It seems as if eons have passed since I last shared a dessert recipe with you. Truth be told though, it’s really only been 4 posts
. Why, you may even think from all these savory postings that I don’t have much of a sweet tooth. That would be untrue. Very untrue.
On the other hand, we did make a butt-load of sweets in the baking class I just finished, and besides the bread
, I only talked about a couple of pies
. But you may remember, I made many a person happy with those treats, having taken them to my own office as well as Chris’. In fact, if a Wednesday were to roll by with no treats, I could swear I was treated somewhat differently that day. If nothing else, I got the, “no dessert today? hhmmmpphh” comment.
Some people, having enjoyed the tasty treats immensely, recruited me to make a few more goodies for somebody’s work party (bridal or baby shower, I can’t remember which). The upside? Cool! I love making morsels of goodness and sharing them (well, usually I like to share). The downside? They were needed for a Thursday party, and I had class Monday through Wednesday. Er… did anybody think about my schedule when they planned this little shindig? Uh.. no.
But this problem, this is really no problem at all. You just have to make a dessert on Sunday that will keep, with no question, until Thursday. Simply put – you have to use lots of fat, thus increasing shelf life, but also making for something soft, chewy, and heavenly. What’s wrong with that?!
I immediately perused my recipe stack (which now has a special paperclip to hold the desserts, which take up almost half the stack) looking for a couple of good recipes. I had none. Sure, many a good cake, or pie, or frozen treat that I’m sure would have made the blushing bride, or pot-bellied mom to be, jump through the roof in excitement. But because I for one didn’t want to be the cause of any trips to the nearby emergency room for said through-the-roof-jumping (possibly labor-inducing if the latter were the honoree), and for two, didn’t want to risk icing smooshing or semifreddo-melting, I really needed to do a little web surfing for a good recipe.
: If I wanted to make something crazy elegant and time-consuming, I’d go to Tartelette
. Not only did I not want anything elegant, I also didn’t have all day. For a quick, simple treat, I go to Smitten Kitchen
or Joy the Baker
, and I can usually find something ultra easy but equally satisfying – without running to the store to buy rose water or pectin. [I'm hoping to find some "less-famous" blogs soon. Although I also enjoy those "Times Top 50
", I'd prefer to locate some less knowns and give them props. So I'll keep you updated.]
The solution? Well, c’mom people, this isn’t rocket science here. I made oreos!
You really shouldn’t question much here. To be honest, I was pretty excited to make these because that meant I’d get to eat a couple too. Another upside to making individual treats. Boy oh Boy, am I glad I did. Super rich, super creamy; and with milk I swear they could just melt in your mouth. Think back to the last time you had oreo cookies. With milk. Do you remember how much you loved them? Well these, you’d love even more. Not only do they taste just like Nabisco oreos, but they were made from scratch and have what the others lack – the personal touch.
For me, these were my favorite treat growing up. Not Chips Ahoy cookies, but Oreos. I remember seeing the commercials for the Christmas ones with the red filling, the mint ones, and now the “uh-oh” ones that are inside out, sorta. Every trip to the grocery store with mom, I’d search the counters, (impatiently) anticipating the release of the new Oreo onto the shelves of Piggly Wiggly. Well now, I suppose I don’t need Nabisco anymore.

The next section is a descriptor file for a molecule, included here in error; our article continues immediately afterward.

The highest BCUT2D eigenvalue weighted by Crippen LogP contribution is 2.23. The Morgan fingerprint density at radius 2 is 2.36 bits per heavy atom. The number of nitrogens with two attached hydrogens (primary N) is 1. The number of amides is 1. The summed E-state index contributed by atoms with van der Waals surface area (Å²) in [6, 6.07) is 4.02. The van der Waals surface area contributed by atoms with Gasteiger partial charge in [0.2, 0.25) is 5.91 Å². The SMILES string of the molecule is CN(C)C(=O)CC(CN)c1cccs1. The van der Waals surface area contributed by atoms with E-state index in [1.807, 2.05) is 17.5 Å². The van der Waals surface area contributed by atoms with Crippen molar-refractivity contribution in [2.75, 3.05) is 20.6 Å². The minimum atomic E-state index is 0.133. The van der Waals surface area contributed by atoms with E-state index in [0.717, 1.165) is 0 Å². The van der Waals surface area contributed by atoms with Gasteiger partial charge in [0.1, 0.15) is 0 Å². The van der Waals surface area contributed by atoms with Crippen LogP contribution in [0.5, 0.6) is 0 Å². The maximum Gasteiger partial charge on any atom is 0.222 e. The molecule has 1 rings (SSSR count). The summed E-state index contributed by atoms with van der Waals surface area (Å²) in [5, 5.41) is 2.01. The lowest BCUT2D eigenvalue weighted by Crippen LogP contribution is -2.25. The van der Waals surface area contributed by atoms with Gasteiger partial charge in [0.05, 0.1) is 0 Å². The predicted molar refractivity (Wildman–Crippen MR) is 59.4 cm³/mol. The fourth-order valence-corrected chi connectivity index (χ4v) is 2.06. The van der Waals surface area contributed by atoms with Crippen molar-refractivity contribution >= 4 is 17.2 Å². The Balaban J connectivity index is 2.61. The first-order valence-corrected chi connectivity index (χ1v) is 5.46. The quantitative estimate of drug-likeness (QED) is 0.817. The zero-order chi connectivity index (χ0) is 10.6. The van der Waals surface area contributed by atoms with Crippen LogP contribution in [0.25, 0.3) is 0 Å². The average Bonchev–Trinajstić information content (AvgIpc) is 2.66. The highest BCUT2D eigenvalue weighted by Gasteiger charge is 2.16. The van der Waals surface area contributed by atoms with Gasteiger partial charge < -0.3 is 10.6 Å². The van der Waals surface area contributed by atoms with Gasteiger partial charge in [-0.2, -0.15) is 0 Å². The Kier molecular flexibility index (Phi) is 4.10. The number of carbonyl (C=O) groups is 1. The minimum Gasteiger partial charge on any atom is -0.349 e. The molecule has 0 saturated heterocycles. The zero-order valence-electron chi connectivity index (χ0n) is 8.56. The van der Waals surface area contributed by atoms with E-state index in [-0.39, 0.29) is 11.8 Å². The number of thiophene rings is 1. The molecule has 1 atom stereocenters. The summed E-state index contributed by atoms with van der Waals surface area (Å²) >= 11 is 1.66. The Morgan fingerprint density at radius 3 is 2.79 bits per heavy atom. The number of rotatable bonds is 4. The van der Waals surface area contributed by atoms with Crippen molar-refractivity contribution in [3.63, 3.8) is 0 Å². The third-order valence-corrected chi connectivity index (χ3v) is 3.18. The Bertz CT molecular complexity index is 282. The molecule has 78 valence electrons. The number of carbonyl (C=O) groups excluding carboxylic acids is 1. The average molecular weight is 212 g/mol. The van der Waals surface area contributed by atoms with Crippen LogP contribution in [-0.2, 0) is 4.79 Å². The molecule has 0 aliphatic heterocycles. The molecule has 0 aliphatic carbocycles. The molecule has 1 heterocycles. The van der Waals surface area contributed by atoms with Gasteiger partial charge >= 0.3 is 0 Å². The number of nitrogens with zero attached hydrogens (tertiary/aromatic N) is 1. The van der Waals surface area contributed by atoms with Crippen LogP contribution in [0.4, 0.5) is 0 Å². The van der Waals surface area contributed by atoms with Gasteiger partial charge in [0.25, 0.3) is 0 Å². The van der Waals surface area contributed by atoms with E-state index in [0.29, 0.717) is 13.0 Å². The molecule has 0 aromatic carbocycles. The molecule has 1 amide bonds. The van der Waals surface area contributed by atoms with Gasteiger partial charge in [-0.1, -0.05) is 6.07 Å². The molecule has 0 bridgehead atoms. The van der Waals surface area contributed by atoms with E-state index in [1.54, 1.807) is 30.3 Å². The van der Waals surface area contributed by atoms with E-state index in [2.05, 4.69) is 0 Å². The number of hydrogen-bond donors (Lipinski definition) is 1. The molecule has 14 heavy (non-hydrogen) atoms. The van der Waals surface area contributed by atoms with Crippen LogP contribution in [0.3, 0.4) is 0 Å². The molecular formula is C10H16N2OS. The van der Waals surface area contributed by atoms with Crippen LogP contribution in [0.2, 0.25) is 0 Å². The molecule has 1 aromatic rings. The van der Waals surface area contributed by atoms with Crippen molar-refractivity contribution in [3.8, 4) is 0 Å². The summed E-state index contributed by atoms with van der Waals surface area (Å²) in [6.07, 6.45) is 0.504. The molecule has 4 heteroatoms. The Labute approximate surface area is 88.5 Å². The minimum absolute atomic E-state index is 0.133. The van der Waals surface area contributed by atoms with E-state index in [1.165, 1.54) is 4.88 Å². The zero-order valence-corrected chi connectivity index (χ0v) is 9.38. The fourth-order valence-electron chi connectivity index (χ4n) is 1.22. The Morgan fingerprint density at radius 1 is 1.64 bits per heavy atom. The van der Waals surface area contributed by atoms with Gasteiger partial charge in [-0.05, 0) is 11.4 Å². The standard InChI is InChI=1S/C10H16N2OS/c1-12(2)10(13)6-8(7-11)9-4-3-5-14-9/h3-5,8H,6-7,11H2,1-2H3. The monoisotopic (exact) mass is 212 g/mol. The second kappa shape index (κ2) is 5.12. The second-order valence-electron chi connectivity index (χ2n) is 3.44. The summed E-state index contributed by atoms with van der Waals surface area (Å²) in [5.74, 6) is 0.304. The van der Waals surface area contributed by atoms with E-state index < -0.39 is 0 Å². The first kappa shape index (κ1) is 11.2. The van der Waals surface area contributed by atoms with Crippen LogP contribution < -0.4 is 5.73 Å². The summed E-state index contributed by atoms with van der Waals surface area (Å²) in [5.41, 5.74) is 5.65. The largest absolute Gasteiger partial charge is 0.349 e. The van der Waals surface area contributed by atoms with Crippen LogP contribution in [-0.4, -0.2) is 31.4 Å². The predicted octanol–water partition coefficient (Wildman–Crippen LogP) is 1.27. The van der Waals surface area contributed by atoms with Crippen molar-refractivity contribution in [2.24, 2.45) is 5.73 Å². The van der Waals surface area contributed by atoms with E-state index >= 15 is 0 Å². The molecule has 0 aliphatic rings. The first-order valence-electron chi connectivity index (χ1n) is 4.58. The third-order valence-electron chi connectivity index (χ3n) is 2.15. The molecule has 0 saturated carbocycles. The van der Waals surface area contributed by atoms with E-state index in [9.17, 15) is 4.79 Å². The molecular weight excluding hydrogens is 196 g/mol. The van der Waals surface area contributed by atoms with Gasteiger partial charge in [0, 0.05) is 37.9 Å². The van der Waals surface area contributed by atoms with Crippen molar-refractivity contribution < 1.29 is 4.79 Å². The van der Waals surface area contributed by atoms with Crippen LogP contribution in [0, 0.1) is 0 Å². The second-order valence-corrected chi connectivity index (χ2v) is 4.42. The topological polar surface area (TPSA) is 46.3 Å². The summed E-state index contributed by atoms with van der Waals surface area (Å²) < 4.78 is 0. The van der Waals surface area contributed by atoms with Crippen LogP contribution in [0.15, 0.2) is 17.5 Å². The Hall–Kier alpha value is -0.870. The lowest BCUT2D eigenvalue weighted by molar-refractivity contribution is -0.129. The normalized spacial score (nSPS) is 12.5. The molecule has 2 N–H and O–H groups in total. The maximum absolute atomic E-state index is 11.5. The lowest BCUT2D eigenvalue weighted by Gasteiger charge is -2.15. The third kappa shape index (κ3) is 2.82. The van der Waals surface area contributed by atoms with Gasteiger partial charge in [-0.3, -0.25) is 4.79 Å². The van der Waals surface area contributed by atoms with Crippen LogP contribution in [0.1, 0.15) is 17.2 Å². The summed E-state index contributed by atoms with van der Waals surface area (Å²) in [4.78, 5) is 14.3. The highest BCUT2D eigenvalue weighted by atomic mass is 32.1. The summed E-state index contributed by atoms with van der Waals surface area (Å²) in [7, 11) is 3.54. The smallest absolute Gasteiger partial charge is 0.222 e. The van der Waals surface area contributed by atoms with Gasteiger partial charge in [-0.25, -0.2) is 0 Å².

As the Nabisco brand, this recipe could surely be adapted to fit the other Oreo versions – mint extract, fudge covering, whatever. You can’t go wrong.
Adapted from Smitten Kitchen who adapted from Retro Desserts, Wayne Brachman
Makes 25-30 tasty treats
1 1/4 cups all purpose flour (Yeah, I know, this isn’t gluten-free. Keep reading for conversion)
1/2 cup unsweetened Dutch process cocoa
1 t baking soda
1/4 t baking powder
1/4 t salt
1 cup sugar
1/2 cup plus 2 T room temp, unsalted butter
1/4 c room temp, unsalted butter
1/4 vegetable shortening (yes, shortening)
2 cups sifted confectioners’ sugar
2 t vanilla extract
- Set two racks in the middle of the oven. Preheat to 375 F
- With mixer (or food processor), thoroughly mix flour, cocoa, baking soda and powder, salt, and sugar. On low speed, add the butter, then the eggs. Continue mixing until dough comes together in a mass.
- Take rounded teaspoons of batter and place on a parchment paper-lined baking sheet approximately two inches apart. With moistened hands, slightly flatten the dough. Bake for 9 minutes, rotating once for even baking. Set baking sheets on a rack to cool.
- To make the cream, place butter and shortening in mixing bowl and at low speed, gradually beat in sugar and vanilla. Turn mixer on high and beat for 2-3 minutes until filling is light and fluffy.
- To make the cookie, put filling in a pastry bag with a 1/2 inch round tip. Pipe small goops of filling (1 t) onto center of each. Find a similar-sized partner and smush lightly on top until filling comes to edge of cookie. Continue with remaining. Eat the lone cookie if uneven number
PS: Wayne Brachman is Bobby Flay’s Pastry Chef at Bolo & Mesa Grill in NYC. Be still my heart!!
UPDATE: I forgot to post the gluten-free version! Another blogger already did the work for you people needing the GF alternative! yay! So, to make these tasty treats GF, do this:
Instead of AP flour, use 1 1/4 c of gluten-free flour mix, 1/2 t xantham gum, and an extra egg. Easy-peasy!